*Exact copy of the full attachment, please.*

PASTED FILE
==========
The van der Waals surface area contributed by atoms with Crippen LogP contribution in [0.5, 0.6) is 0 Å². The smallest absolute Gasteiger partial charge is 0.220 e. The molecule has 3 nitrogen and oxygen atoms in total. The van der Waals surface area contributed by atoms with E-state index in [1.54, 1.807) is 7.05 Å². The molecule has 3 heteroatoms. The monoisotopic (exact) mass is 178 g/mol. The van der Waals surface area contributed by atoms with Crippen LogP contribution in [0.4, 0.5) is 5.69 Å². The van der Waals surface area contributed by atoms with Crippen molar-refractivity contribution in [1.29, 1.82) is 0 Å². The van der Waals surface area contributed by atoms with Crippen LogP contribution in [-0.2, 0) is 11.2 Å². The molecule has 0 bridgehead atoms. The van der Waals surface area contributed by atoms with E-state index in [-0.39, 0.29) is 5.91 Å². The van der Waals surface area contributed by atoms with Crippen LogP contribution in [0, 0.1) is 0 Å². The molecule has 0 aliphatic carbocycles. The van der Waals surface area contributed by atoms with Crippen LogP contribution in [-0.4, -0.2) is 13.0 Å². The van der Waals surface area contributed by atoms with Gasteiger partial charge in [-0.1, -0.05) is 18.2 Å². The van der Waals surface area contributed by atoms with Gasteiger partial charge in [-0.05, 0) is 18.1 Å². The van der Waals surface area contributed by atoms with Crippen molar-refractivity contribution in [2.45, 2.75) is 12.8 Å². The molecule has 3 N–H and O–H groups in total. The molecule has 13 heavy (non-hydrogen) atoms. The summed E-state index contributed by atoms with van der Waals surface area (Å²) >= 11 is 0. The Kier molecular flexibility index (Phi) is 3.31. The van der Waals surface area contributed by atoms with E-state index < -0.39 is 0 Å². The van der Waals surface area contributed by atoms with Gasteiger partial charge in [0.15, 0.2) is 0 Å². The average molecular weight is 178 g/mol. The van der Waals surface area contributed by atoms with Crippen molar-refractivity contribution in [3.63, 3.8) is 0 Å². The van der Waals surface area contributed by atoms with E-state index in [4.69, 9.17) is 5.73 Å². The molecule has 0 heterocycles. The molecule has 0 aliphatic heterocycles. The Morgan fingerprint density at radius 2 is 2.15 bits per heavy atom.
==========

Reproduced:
The van der Waals surface area contributed by atoms with Crippen LogP contribution in [0.5, 0.6) is 0 Å². The smallest absolute Gasteiger partial charge is 0.220 e. The molecule has 3 nitrogen and oxygen atoms in total. The van der Waals surface area contributed by atoms with E-state index in [1.54, 1.807) is 7.05 Å². The molecule has 3 heteroatoms. The monoisotopic (exact) mass is 178 g/mol. The van der Waals surface area contributed by atoms with Crippen LogP contribution in [0.4, 0.5) is 5.69 Å². The van der Waals surface area contributed by atoms with Crippen molar-refractivity contribution in [1.29, 1.82) is 0 Å². The van der Waals surface area contributed by atoms with Crippen LogP contribution in [-0.2, 0) is 11.2 Å². The molecule has 0 bridgehead atoms. The van der Waals surface area contributed by atoms with E-state index in [-0.39, 0.29) is 5.91 Å². The van der Waals surface area contributed by atoms with Crippen LogP contribution in [0, 0.1) is 0 Å². The molecule has 0 aliphatic carbocycles. The van der Waals surface area contributed by atoms with Crippen LogP contribution in [-0.4, -0.2) is 13.0 Å². The van der Waals surface area contributed by atoms with Gasteiger partial charge in [-0.1, -0.05) is 18.2 Å². The van der Waals surface area contributed by atoms with Gasteiger partial charge in [-0.05, 0) is 18.1 Å². The van der Waals surface area contributed by atoms with Crippen molar-refractivity contribution in [2.45, 2.75) is 12.8 Å². The molecule has 3 N–H and O–H groups in total. The molecule has 13 heavy (non-hydrogen) atoms. The summed E-state index contributed by atoms with van der Waals surface area (Å²) >= 11 is 0. The Kier molecular flexibility index (Phi) is 3.31. The van der Waals surface area contributed by atoms with E-state index < -0.39 is 0 Å². The van der Waals surface area contributed by atoms with Gasteiger partial charge in [0.15, 0.2) is 0 Å². The average molecular weight is 178 g/mol. The van der Waals surface area contributed by atoms with Crippen molar-refractivity contribution in [3.63, 3.8) is 0 Å². The van der Waals surface area contributed by atoms with E-state index in [4.69, 9.17) is 5.73 Å². The molecule has 0 heterocycles. The molecule has 0 aliphatic heterocycles. The Morgan fingerprint density at radius 2 is 2.15 bits per heavy atom.